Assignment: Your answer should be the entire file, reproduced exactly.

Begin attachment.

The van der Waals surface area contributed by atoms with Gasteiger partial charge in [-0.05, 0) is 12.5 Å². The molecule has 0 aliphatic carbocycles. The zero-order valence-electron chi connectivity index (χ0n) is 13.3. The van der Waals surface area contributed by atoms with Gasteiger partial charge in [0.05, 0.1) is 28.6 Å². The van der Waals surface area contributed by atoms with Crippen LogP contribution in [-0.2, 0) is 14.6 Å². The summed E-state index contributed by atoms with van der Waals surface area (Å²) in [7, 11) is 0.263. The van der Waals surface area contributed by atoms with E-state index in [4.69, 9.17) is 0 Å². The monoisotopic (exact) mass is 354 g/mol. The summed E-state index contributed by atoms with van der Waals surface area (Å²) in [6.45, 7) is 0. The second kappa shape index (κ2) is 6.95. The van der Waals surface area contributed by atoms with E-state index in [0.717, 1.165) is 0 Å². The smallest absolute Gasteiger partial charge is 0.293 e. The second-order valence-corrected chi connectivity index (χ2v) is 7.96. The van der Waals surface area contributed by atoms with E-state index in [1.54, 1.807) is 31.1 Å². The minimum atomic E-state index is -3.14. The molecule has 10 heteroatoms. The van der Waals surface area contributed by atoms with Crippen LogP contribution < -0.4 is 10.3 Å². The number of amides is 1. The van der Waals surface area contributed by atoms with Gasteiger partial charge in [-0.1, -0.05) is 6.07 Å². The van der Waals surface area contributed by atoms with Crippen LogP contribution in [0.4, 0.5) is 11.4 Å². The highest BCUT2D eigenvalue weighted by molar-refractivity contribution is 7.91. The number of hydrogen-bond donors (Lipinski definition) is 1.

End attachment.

The van der Waals surface area contributed by atoms with Gasteiger partial charge in [-0.05, 0) is 12.5 Å². The molecule has 0 aliphatic carbocycles. The zero-order valence-electron chi connectivity index (χ0n) is 13.3. The van der Waals surface area contributed by atoms with Gasteiger partial charge in [0.05, 0.1) is 28.6 Å². The van der Waals surface area contributed by atoms with Crippen LogP contribution in [-0.2, 0) is 14.6 Å². The summed E-state index contributed by atoms with van der Waals surface area (Å²) in [7, 11) is 0.263. The van der Waals surface area contributed by atoms with E-state index in [4.69, 9.17) is 0 Å². The monoisotopic (exact) mass is 354 g/mol. The summed E-state index contributed by atoms with van der Waals surface area (Å²) in [6.45, 7) is 0. The second kappa shape index (κ2) is 6.95. The van der Waals surface area contributed by atoms with E-state index in [0.717, 1.165) is 0 Å². The smallest absolute Gasteiger partial charge is 0.293 e. The second-order valence-corrected chi connectivity index (χ2v) is 7.96. The van der Waals surface area contributed by atoms with E-state index in [1.54, 1.807) is 31.1 Å². The minimum atomic E-state index is -3.14. The molecule has 10 heteroatoms. The van der Waals surface area contributed by atoms with Crippen LogP contribution < -0.4 is 10.3 Å². The number of amides is 1. The van der Waals surface area contributed by atoms with Gasteiger partial charge in [-0.1, -0.05) is 6.07 Å². The van der Waals surface area contributed by atoms with Crippen LogP contribution in [0.4, 0.5) is 11.4 Å². The highest BCUT2D eigenvalue weighted by molar-refractivity contribution is 7.91. The number of hydrogen-bond donors (Lipinski definition) is 1.